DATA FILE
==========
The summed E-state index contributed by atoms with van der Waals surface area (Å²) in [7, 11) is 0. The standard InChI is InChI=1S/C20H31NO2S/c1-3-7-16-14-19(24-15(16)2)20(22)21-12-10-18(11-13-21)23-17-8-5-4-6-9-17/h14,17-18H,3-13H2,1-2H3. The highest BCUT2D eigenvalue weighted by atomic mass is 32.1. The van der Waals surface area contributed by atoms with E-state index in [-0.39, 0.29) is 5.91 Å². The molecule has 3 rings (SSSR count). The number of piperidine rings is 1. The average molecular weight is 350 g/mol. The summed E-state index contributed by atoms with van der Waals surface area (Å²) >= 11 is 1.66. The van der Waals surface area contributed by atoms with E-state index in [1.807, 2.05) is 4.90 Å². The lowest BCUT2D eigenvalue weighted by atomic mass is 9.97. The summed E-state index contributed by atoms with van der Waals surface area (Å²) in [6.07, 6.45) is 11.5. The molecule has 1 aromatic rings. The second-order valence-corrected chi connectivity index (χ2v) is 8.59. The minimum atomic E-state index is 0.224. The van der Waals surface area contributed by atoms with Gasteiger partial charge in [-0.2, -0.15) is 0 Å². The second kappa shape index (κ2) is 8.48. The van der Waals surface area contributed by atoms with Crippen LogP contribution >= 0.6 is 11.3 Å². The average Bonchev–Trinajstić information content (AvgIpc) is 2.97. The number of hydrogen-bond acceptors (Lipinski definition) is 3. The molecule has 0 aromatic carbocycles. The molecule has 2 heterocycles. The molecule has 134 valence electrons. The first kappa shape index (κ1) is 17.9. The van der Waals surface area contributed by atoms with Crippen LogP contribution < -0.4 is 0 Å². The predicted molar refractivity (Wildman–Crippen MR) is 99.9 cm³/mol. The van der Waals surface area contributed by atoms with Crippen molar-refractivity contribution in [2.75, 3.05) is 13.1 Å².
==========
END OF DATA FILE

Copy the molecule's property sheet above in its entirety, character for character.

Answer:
The summed E-state index contributed by atoms with van der Waals surface area (Å²) in [7, 11) is 0. The standard InChI is InChI=1S/C20H31NO2S/c1-3-7-16-14-19(24-15(16)2)20(22)21-12-10-18(11-13-21)23-17-8-5-4-6-9-17/h14,17-18H,3-13H2,1-2H3. The highest BCUT2D eigenvalue weighted by atomic mass is 32.1. The van der Waals surface area contributed by atoms with E-state index in [-0.39, 0.29) is 5.91 Å². The molecule has 3 rings (SSSR count). The number of piperidine rings is 1. The average molecular weight is 350 g/mol. The summed E-state index contributed by atoms with van der Waals surface area (Å²) >= 11 is 1.66. The van der Waals surface area contributed by atoms with E-state index in [1.807, 2.05) is 4.90 Å². The lowest BCUT2D eigenvalue weighted by atomic mass is 9.97. The summed E-state index contributed by atoms with van der Waals surface area (Å²) in [6.07, 6.45) is 11.5. The molecule has 1 aromatic rings. The second-order valence-corrected chi connectivity index (χ2v) is 8.59. The minimum atomic E-state index is 0.224. The van der Waals surface area contributed by atoms with Gasteiger partial charge in [-0.2, -0.15) is 0 Å². The second kappa shape index (κ2) is 8.48. The van der Waals surface area contributed by atoms with Crippen LogP contribution >= 0.6 is 11.3 Å². The average Bonchev–Trinajstić information content (AvgIpc) is 2.97. The number of hydrogen-bond acceptors (Lipinski definition) is 3. The molecule has 0 aromatic carbocycles. The molecule has 2 heterocycles. The molecule has 134 valence electrons. The first kappa shape index (κ1) is 17.9. The van der Waals surface area contributed by atoms with Crippen LogP contribution < -0.4 is 0 Å². The predicted molar refractivity (Wildman–Crippen MR) is 99.9 cm³/mol. The van der Waals surface area contributed by atoms with Crippen molar-refractivity contribution in [2.75, 3.05) is 13.1 Å².